#4.​Decide how the meals will be stored

• Freezer bags
• Disposable containers
• Containers that they re-use and pass around each month
• Each person does whatever

​We mostly do freezer bags flattened and folded in half to save as much space and money as possible. Sometimes though, you need a container and that’s okay, but we try to be conscious of freezer space.

#5.​Decide how the meals will be labeled
​Some of this will depend on how they will be stored, but some is basic. Ask the ladies at the beginning if it’s important to them that you include the recipe of the meal. For our group, it’s not important, but if it’s easy, we include it. These days, most recipes are off the internet so that helps. If not including the recipe, you can simply write in a permanent marker the following information. Or you could print it on paper and rubber band it to the bag. Tape and Staples don’t work very well.

​Include:
o Name of meal
o Date it was made—they last about 3 months safely, so it’s good to know when it was made!
o Preparation instructions including whether or not it needs to be thawed
o We started including the word, “Raw” if the meat was uncooked so we had a better idea of what we were working with if we were in a hurry when prepping. J

#6.​Determine any food allergies or strong preferences in the group.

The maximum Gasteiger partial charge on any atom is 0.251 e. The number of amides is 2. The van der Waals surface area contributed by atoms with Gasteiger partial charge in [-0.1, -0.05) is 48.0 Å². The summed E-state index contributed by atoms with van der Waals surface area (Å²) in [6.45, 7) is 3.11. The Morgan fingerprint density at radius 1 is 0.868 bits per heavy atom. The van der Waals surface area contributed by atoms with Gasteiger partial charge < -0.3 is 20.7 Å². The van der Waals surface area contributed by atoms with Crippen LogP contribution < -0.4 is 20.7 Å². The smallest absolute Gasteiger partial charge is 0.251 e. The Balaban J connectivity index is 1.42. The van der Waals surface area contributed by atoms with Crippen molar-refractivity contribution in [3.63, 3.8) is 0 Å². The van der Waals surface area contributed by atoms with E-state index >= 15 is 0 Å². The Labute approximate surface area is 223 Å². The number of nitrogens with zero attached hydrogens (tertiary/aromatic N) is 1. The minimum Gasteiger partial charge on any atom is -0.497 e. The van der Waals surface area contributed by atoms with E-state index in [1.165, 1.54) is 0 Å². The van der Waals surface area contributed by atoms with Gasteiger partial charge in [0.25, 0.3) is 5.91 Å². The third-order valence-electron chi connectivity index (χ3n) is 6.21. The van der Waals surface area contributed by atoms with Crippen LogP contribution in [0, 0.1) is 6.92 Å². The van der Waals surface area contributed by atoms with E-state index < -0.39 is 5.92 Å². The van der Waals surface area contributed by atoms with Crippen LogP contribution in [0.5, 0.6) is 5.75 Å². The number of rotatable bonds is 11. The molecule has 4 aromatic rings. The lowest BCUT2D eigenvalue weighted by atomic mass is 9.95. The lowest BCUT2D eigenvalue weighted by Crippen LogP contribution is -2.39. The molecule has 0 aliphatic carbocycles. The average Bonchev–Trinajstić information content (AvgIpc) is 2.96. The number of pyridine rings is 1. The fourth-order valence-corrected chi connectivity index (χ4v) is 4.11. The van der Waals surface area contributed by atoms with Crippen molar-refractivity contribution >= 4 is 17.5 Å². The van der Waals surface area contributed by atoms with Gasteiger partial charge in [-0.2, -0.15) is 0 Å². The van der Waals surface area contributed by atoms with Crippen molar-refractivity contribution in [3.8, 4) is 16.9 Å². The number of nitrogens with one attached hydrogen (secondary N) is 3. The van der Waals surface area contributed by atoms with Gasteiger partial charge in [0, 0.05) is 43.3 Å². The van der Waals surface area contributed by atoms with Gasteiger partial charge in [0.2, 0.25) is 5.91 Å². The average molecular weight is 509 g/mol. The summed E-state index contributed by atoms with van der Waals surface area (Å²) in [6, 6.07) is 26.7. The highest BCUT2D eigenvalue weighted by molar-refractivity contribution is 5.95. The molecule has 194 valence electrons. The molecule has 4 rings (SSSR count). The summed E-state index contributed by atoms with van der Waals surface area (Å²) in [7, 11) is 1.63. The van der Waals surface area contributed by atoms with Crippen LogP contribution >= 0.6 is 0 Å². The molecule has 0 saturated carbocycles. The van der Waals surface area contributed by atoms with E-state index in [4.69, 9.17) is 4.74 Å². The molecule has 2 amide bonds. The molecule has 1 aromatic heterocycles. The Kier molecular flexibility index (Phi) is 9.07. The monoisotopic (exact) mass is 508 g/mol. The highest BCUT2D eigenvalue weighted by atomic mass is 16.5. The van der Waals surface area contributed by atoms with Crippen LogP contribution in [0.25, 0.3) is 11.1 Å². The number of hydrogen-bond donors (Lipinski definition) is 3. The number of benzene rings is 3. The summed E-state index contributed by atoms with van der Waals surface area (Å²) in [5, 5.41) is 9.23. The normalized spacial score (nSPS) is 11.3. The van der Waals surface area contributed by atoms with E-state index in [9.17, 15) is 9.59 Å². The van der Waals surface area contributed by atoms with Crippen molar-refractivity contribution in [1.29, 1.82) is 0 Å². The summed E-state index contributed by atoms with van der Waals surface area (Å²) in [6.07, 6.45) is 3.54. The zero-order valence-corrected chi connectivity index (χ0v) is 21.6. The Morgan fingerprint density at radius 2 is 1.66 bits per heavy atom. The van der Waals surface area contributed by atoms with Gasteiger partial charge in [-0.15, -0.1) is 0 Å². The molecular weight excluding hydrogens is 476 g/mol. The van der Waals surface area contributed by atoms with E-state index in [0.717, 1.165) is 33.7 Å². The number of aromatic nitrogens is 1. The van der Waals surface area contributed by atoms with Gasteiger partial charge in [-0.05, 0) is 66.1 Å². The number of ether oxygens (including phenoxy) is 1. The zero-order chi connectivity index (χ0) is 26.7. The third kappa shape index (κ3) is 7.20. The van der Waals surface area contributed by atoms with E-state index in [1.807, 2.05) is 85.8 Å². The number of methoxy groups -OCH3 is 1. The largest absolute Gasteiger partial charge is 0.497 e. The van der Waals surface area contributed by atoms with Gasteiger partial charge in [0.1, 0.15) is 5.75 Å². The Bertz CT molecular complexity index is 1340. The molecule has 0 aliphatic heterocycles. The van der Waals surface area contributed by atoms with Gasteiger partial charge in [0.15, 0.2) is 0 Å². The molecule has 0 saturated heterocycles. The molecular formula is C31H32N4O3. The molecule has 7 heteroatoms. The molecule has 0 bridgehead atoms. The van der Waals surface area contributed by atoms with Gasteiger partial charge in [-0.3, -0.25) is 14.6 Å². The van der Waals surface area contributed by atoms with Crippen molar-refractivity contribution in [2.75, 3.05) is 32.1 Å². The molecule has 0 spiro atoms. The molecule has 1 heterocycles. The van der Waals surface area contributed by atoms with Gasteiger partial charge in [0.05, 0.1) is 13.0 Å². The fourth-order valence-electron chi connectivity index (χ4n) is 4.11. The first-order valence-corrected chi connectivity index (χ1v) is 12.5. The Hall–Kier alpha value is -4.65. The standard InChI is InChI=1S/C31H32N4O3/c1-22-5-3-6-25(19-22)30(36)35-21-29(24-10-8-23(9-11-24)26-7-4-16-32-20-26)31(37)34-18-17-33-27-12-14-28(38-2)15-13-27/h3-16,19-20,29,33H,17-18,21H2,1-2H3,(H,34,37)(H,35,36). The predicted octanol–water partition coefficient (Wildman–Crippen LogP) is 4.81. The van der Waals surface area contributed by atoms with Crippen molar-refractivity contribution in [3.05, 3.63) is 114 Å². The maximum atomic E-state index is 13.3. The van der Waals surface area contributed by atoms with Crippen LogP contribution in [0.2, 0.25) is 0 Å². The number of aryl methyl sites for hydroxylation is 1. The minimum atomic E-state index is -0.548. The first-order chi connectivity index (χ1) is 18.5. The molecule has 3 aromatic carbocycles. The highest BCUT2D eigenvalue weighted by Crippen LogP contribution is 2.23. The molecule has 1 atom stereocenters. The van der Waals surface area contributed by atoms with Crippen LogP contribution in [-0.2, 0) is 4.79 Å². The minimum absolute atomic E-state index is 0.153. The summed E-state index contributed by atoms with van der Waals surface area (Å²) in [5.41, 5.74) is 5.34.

​This is important yet you want the food prep to be as simple and generic as possible, so I stress the STRONG preferences. For example, my husband will eat anything, except he really and truly cannot stomach onions. He won’t eat anything that has them, so we use onion powder for ALL of our cooking and this has to carry over into the swap. I, on the other hand, am an EXTREMELY picky eater and have more foods I dislike than like, but I don’t list any preferences on the sheet because I can always pick things off, eat around things, and so on. There is definitely some give and take in a freezer meal swap group. To be honest, we have had meals we didn’t like at all, we’ve had several some loved and some hated, but mostly we’ve had a lot of really wonderful meals, obtained several new recipes and ideas, and rounded out our overall menu.

#7.​Decide how the meals will be distributed at the swap.

​There are several interesting options for this. Here are some I’ve seen and how to implement them.

• Some groups lay out all of the freezer meals from everyone in the group on the table. The person who brought the most meals chooses an equal number of meals first. The person who brought the next highest amount, chooses her equal number of meals next, and on down the line until all of the meals are gone. This works well if the participants bring various types of meals (from doubling recipes throughout the month) or if they bring several of the same meal. It’s also a good option if you choose to meet weekly. This method also gives the ability to bring a few meals or several if someone has had a busy or quiet month. Lots of flexibility here.
• Some groups make a meal for each person in the group, but they make lots of different recipes (like doubling recipes throughout the month), then they lay them out on the table and people just choose the appropriate number of meals randomly.
• Other groups make several of the same recipe and lay them out in organized piles on the table. Each lady walks around the table and gathers her own meals from each pile to fill her container.